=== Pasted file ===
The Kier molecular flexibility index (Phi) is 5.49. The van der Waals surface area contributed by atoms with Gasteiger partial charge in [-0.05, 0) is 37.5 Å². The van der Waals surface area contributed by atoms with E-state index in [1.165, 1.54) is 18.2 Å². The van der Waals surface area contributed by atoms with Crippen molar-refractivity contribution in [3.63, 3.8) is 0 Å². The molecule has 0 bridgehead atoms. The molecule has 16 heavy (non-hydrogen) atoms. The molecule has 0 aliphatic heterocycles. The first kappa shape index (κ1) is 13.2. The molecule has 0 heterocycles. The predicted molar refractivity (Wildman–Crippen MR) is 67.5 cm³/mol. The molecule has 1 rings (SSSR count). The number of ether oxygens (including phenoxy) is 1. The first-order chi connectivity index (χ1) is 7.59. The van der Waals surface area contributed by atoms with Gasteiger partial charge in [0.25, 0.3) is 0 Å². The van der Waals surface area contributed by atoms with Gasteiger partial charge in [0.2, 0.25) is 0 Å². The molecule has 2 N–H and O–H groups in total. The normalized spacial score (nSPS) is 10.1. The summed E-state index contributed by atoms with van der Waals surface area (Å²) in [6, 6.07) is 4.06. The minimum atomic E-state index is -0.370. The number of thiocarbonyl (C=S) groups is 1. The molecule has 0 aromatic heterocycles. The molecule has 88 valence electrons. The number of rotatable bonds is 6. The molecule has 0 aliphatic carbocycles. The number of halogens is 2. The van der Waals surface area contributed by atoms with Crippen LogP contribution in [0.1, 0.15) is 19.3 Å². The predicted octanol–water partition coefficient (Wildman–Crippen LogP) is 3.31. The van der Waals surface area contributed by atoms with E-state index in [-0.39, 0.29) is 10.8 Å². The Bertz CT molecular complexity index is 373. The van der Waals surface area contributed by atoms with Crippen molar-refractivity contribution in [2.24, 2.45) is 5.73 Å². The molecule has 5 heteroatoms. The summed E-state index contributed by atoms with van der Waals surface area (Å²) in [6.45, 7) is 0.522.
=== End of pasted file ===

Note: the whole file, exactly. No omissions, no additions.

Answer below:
The Kier molecular flexibility index (Phi) is 5.49. The van der Waals surface area contributed by atoms with Gasteiger partial charge in [-0.05, 0) is 37.5 Å². The van der Waals surface area contributed by atoms with E-state index in [1.165, 1.54) is 18.2 Å². The van der Waals surface area contributed by atoms with Crippen molar-refractivity contribution in [3.63, 3.8) is 0 Å². The molecule has 0 bridgehead atoms. The molecule has 16 heavy (non-hydrogen) atoms. The molecule has 0 aliphatic heterocycles. The first kappa shape index (κ1) is 13.2. The molecule has 0 heterocycles. The predicted molar refractivity (Wildman–Crippen MR) is 67.5 cm³/mol. The molecule has 1 rings (SSSR count). The number of ether oxygens (including phenoxy) is 1. The first-order chi connectivity index (χ1) is 7.59. The van der Waals surface area contributed by atoms with Gasteiger partial charge in [0.25, 0.3) is 0 Å². The van der Waals surface area contributed by atoms with Gasteiger partial charge in [0.2, 0.25) is 0 Å². The molecule has 2 N–H and O–H groups in total. The normalized spacial score (nSPS) is 10.1. The summed E-state index contributed by atoms with van der Waals surface area (Å²) in [6, 6.07) is 4.06. The minimum atomic E-state index is -0.370. The number of thiocarbonyl (C=S) groups is 1. The molecule has 0 aromatic heterocycles. The molecule has 88 valence electrons. The number of rotatable bonds is 6. The molecule has 0 aliphatic carbocycles. The number of halogens is 2. The van der Waals surface area contributed by atoms with Crippen LogP contribution in [0.1, 0.15) is 19.3 Å². The predicted octanol–water partition coefficient (Wildman–Crippen LogP) is 3.31. The van der Waals surface area contributed by atoms with E-state index in [-0.39, 0.29) is 10.8 Å². The Bertz CT molecular complexity index is 373. The van der Waals surface area contributed by atoms with Crippen molar-refractivity contribution in [2.24, 2.45) is 5.73 Å². The molecule has 5 heteroatoms. The summed E-state index contributed by atoms with van der Waals surface area (Å²) in [6.45, 7) is 0.522.